Do Sunken Aircraft Create Homes For Non-native Creatures at Midway Atoll?

Crella Spinulata is an invasive sponge (Porifera) that the team will be surveying for on sunken aircraft sites at Midway Atoll.

Crella Spinulata is an invasive sponge (Porifera) that the team will be surveying for on sunken aircraft sites at Midway Atoll. Image courtesy of Scott Godwin/NOAA. Download larger version (jpg, 5.2 MB).

Kelly Keogh, PhD
Maritime Heritage Coordinator/Maritime Archaeologist
Papahānaumokuākea Marine National Monument

Pennaria disticha is an invasive hydroid that the team will be surveying for on sunken aircraft sites at Midway Atoll.

Pennaria disticha is an invasive hydroid that the team will survey for on sunken aircraft sites at Midway Atoll. Click image for credit and larger view.

Sabellastarte spetabilis is an invasive polychaete worm that the team will be surveying for on sunken aircraft sites at Midway Atoll.

Sabellastarte spetabilis is an invasive polychaete worm that the team will be surveying for on sunken aircraft sites at Midway Atoll. Click image for credit and larger view.

Zoobotryon verticillatum is an invasive bryozoan that the team will be surveying for on sunken aircraft sites at Midway Atoll.

Zoobotryon verticillatum is an invasive bryozoan that the team will survey for on sunken aircraft sites at Midway Atoll. Click image for credit and larger view.

When the team of maritime archaeologists heads to Midway Atoll in May, they will work alongside a team of biologists who will be looking to understand the way that sunken aircraft (and shipwreck) sites create a habitat for alien invasive species in the Northwestern Hawaiian Islands.

So, what is an “invasive species?” An invasive species is considered to be invasive when it is not native (alien) to the ecosystem and causes economic and/or environmental harm or poses a threat to human health. All types of living organisms (plants, animals, bacteria, etc.) can be invasive.

In the Hawaiian Island archipelago, some common invasive species are animals like the mongoose and plants like the fire tree and strawberry guava. In Hawaii’s aquatic ecosystem, invasive species include fish like ta'ape and algae such as the smothering seaweed in Kaneohe Bay, Oahu.

This project to explore for sunken aircraft sites at Midway Atoll provides a unique opportunity to investigate and discover marine alien species in tandem with submerged cultural resources sites, using original methods and creative techniques.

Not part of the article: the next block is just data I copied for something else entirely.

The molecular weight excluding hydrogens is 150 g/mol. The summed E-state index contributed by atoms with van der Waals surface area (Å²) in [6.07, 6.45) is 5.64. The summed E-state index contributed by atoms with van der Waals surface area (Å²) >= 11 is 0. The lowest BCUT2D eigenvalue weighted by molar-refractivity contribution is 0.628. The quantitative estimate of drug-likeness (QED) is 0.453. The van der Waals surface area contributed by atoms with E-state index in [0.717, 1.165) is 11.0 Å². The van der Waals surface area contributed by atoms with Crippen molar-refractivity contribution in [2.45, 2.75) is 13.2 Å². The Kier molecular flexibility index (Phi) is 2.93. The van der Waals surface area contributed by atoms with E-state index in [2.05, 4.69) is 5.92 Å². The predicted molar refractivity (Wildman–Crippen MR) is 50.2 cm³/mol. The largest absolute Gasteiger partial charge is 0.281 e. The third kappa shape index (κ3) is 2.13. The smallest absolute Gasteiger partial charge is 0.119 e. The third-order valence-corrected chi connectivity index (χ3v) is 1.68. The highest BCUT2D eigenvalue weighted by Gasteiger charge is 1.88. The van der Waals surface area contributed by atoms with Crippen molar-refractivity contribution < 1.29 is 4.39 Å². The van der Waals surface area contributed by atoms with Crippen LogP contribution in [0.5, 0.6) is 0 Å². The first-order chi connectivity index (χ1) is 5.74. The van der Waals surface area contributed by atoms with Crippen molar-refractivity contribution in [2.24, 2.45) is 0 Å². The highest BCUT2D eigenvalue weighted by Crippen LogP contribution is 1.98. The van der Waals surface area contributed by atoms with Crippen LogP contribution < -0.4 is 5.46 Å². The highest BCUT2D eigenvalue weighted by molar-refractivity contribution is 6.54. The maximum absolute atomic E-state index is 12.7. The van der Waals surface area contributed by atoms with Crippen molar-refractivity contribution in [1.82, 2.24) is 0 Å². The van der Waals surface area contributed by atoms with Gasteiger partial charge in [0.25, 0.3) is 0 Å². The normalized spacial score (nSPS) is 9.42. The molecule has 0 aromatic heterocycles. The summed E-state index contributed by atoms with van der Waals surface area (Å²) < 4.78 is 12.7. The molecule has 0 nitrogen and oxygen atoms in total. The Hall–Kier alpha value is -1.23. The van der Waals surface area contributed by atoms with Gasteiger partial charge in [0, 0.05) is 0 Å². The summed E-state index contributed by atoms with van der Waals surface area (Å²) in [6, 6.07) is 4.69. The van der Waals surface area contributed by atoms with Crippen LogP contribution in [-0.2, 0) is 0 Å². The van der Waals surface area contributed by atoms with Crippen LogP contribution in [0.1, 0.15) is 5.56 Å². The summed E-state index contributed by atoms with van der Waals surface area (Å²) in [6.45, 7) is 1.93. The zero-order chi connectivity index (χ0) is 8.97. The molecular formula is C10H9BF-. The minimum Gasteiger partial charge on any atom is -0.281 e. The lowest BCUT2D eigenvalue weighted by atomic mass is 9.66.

Of the more than 400 species of marine alien species recorded in the Hawaiian Archipelago, only about 10 percent are established in Papahānaumokuākea Marine National Monument. These marine alien species established in the Monument are made up of two marine plants, 38 marine invertebrates and three fish. The established alien marine invertebrates outnumber the fish and plants, but have had the least focus due to the cryptic nature of this faunal group.

Many of the established alien marine invertebrates can be found at Midway Atoll, and any undiscovered species would most likely be found at this location. This is due to the great alteration of the habitats and exposure to marine alien species transport mechanisms, such as ships, which were a product of military activities before, during, and after World War II.

Many of the alien marine invertebrate species that become established are generally “biofouling” organisms that easily adapt to human-made (anthropogenic) substrates (wood, metal, concrete) in the marine environment. These anthropogenic substrates provide a habitat in which these organisms have a competitive edge over native species within the same environment.

Midway Atoll is a prime example of this type of dynamic in both shoreline and submerged reef habitats. Stabilization of shorelines through sea walls and docks provide a foothold for new introductions in harbor environments, but near-shore and offshore habitats can also be influenced by anthropogenic substrates. Historically, lagoon and reef habitats at former military bases have been altered by the intentional dumping of human-made debris and also the unintentional loss of equipment during training and active hostilities. These objects of maritime history can act as establishment and stepping stone points for marine alien species within habitats that would otherwise be difficult to invade for these biofouling species.

Finally, the historically and archeologically documented ages of aircraft and shipwrecks, now potentially colonized by invasive species, provides a solid, scientifically documented point of initiation for colonizing species—as such cultural resources provide key dating insights into mechanisms of ecosystem change by species invasion.

Paradoxically, while a cultural and military invasion was successfully fended off by U.S. forces in 1942, the same military infrastructure that made that possible may have also fostered a moderately successful biological invasion. This NOAA Office of Ocean Exploration and Research-supported project will explore and document both as complementary and mirrored processes.

Sign up for the Ocean Explorer E-mail Update List.